The future of the coal and fracking industries and jobs in these industries has been in the news a lot these past days. While we must be mindful of the people who currently depend on these industries for their livelihoods, the fact remains that this work is harmful. People are losing their health, the quality of their lives, the safety of their children, the value and sanctity of their homes, the clean water they need to drink and the healthy air they need to breathe. The cost of continued dependence on fossil fuels is far too great to support any longer. While we must support new jobs for fossil fuel workers, these jobs cannot be in the continued use or expansion of fossil fuels and its infrastructure.
The research on this issue is clear.
The shale gas extraction industry - an industry dependent upon drilling and fracking -- is an industry that devastates the communities where it is happening. The process contributes to greenhouse gas emissions responsible for dangerous storms like the ones we have experienced as recently as this past week. Fracking contaminates drinking water supplies (260 confirmed cases in PA alone), and risks the health of people of all ages (e.g. children of mothers living within 10 miles of gas wells are 30 percent more likely to be born with congenital heart disease and twice as likely to have a neural tube defect.)
The hazards of coal mining to health and safety of workers, coupled with its climate changing pollution emissions, are well recognized.
Communities experiencing the rapid proliferation of pipelines, compressors, oil trains and expanding fossil fuel infrastructure have found their property rights stripped, businesses undermined, and communities put at risk from accidents and explosions. (Most recently, a man was critically burned fleeing a pipeline explosion in Pennsylvania.)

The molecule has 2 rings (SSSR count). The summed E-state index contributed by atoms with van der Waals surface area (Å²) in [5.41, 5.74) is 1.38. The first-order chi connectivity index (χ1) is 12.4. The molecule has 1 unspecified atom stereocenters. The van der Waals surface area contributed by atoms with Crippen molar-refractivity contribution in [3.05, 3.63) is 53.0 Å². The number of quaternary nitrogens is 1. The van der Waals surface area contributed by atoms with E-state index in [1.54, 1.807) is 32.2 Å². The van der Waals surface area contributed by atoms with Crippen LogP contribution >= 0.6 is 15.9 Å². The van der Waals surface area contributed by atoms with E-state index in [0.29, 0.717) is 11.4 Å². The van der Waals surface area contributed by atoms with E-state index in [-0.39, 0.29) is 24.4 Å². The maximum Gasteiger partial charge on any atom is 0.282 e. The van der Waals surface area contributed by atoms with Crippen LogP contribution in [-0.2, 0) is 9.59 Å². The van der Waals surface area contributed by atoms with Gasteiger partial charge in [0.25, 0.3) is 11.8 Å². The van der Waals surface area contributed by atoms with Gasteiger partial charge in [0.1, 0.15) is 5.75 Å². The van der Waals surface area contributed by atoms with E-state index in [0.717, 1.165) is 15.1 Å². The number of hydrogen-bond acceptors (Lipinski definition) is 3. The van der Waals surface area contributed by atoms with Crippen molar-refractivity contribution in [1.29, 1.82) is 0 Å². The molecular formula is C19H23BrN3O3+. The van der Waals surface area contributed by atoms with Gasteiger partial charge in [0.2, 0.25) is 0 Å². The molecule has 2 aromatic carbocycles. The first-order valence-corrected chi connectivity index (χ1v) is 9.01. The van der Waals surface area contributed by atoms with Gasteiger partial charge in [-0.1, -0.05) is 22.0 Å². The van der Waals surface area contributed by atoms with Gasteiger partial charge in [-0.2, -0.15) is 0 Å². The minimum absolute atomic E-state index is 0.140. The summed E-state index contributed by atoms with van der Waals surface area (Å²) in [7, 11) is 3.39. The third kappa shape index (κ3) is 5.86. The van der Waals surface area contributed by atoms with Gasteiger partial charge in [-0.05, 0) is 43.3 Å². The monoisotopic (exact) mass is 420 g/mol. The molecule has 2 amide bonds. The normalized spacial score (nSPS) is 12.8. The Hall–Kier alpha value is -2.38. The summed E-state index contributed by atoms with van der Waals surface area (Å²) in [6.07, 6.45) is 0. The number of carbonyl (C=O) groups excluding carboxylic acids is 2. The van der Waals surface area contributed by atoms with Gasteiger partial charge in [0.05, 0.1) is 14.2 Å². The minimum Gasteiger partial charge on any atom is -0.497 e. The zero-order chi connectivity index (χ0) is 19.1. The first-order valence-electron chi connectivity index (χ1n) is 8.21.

For those that think pipelines are getting safer, think again. Research shows that pipelines built since 2010 have incident rates higher than those installed pre-1940s.
It is time for us to transition to clean energy now, and to leave our remaining fossil fuels in the ground. Study after study demonstrates we can make this transition by 2050 if we start today.
Unfortunately, it is undeniable that the jobs dependent upon fossil fuels will be lost in this transition. Still, this change is also an undeniable necessity if we are going to save our communities from the health, economic and devastating storms that result from fossil fuel pollution and operations. It serves no one to try to hide this essential truth. Instead, we must focus on developing new solutions for energy and for those affected in this period of change.
If we transition now, we will be able to preserve our water, air, health and environment while at the same time ensuring that we create good clean energy jobs. Without this immediate transition, many working in the fossil fuel industry will still find themselves jobless in the near future. As the Post Carbon Institute's Drilling Deeper report fully documents, the shale gas and oil industries have a short life, one that is only a few decades long. In addition, if we fail to make this transition, then in 2050 when the fossil fuels are gone, our country will truly be dependent on foreign sources of energy -- but this time it will be a dependence on the clean energy options that other nations like China and Germany are racing to lead. And so we are all better served making this change now.
Though the journey will be difficult, it is clear that it is the only path forward. We need our politicians to say as much. Pandering to those working in the fossil fuel industry with false promises of sustainability isn't the solution. We need honest answers and clear explanations from our politicians. It's the only way we can create a clean energy future that protects our families, our environment, needed jobs and our security.